I make paintings, videos, objects, installations and photographs that are observations of life / politics from a cultural and contemporary perspective. A gallery owner recently asked me to make beautiful paintings, so I made a crude animation of a man eating a creature that expanded in the man’s bowels, gorging him from the inside out...

My work engages with ideas around social structures and the genealogies of power and is partly informed by my experience of growing up in late apartheid South Africa which I view as a febrile place for contemplating the duality of structural change and entrenched social imbalances. 


In recent paintings, the British Public schoolboy figure appears frequently as a symptomatic example of privilege, rampant individualism and hyper-privatization. In another series of works, titled 'Paradise No. 7 (lucky 4 Sum), I have printed out copies of the ‘Paradise Paper’ leaks that I have overdubbed with sketches populated with colour and pattern taken from both the pageantry of the British ‘public school’ system and Asafo Flags (made by military groups on the Ghanaian coast during the colonial era). These documents bring us back to the present-day reality of wealth locality and tax planning – dealing with sums so large that entire islands are financially fortified, obscured and defended.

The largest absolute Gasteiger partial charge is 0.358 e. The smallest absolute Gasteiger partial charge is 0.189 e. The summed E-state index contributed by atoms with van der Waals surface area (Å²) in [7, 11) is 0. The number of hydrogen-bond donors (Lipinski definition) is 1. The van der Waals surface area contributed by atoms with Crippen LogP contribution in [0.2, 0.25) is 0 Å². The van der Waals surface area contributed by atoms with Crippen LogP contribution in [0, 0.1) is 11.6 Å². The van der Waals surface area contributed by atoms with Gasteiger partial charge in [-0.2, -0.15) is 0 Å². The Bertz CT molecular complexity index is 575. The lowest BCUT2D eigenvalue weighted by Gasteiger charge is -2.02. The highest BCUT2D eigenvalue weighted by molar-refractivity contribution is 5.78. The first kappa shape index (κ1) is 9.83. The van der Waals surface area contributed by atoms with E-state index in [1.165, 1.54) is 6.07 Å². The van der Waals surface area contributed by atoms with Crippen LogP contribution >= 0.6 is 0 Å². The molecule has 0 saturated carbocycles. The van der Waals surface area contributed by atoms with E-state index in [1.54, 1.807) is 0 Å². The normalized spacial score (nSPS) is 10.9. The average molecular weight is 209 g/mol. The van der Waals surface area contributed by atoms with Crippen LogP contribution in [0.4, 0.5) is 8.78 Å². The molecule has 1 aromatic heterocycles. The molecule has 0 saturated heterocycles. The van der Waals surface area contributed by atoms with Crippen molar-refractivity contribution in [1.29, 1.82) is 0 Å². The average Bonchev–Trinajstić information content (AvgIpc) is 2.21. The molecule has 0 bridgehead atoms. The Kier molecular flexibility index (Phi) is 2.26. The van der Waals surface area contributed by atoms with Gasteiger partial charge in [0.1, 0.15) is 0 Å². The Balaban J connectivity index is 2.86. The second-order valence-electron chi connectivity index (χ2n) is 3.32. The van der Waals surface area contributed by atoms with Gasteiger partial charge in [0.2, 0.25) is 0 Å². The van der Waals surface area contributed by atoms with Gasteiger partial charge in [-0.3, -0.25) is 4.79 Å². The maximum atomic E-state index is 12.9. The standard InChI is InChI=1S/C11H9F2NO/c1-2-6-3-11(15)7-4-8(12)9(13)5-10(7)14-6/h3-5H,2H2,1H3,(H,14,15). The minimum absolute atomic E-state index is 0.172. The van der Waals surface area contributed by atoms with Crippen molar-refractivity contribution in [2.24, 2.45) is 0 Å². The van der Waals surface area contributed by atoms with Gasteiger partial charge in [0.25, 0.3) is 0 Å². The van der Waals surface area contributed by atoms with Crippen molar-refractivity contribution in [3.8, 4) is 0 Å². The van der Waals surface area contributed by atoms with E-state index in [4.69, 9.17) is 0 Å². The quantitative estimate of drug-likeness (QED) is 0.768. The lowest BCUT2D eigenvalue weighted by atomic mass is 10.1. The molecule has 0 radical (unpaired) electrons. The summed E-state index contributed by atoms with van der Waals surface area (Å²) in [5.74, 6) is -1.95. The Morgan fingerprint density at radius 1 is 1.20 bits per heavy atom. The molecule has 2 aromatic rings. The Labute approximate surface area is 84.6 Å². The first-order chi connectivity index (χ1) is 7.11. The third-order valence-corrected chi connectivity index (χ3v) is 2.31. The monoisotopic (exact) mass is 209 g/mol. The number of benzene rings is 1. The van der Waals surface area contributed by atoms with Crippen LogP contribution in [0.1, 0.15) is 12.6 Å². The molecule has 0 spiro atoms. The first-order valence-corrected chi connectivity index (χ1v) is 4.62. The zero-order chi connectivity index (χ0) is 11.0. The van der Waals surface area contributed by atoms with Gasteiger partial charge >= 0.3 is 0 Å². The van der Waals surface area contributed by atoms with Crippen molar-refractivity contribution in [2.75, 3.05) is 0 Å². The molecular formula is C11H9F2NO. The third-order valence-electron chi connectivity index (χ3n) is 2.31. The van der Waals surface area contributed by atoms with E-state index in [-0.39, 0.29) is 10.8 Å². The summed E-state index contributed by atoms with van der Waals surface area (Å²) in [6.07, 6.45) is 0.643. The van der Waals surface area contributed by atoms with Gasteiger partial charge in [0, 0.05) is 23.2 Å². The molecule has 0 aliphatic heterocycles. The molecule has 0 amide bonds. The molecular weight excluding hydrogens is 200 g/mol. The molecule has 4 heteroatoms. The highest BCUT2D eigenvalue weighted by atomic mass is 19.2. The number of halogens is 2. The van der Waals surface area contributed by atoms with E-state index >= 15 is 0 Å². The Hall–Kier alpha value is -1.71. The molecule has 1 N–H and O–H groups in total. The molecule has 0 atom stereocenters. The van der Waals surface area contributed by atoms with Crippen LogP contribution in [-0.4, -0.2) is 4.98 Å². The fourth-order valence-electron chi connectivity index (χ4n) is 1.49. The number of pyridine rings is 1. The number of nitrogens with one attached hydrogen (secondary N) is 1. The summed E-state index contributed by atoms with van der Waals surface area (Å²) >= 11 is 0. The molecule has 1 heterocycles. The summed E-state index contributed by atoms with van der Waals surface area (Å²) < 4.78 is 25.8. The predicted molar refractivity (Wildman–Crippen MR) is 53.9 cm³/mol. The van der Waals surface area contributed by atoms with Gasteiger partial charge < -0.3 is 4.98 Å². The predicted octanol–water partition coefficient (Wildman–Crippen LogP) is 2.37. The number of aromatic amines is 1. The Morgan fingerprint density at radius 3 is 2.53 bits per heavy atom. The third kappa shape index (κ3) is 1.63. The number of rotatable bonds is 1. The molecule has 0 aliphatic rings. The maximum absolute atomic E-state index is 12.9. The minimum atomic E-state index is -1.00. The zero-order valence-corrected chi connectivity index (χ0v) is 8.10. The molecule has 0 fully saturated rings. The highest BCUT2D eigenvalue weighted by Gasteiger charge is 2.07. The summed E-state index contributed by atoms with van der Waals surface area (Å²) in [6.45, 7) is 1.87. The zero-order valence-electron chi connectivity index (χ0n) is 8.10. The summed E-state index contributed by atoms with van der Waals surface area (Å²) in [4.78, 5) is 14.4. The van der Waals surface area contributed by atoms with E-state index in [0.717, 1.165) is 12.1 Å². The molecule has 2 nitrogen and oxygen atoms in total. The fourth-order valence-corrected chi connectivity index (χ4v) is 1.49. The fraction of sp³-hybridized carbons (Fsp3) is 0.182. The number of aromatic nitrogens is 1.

In 2016, I launched Mosquito Lightning, an on-going collaborative art project. Modelled around a fictional company, Mosquito Lightning, evokes the present-day obsession with private policing in South Africa. The project explores the realities and absurdities related to an industry many have come to accept as part of their every-day. The project came from research conducted into the private security industry. We engage with firms, undergo training regimes, and appropriate real-life identity and marketing to create our own fictional company. A chapter on the project will be included in an upcoming, 2021, University of Michigan publication by Professor Martin Murray which addresses crime, policing and technology in Johannesburg.



Get in touch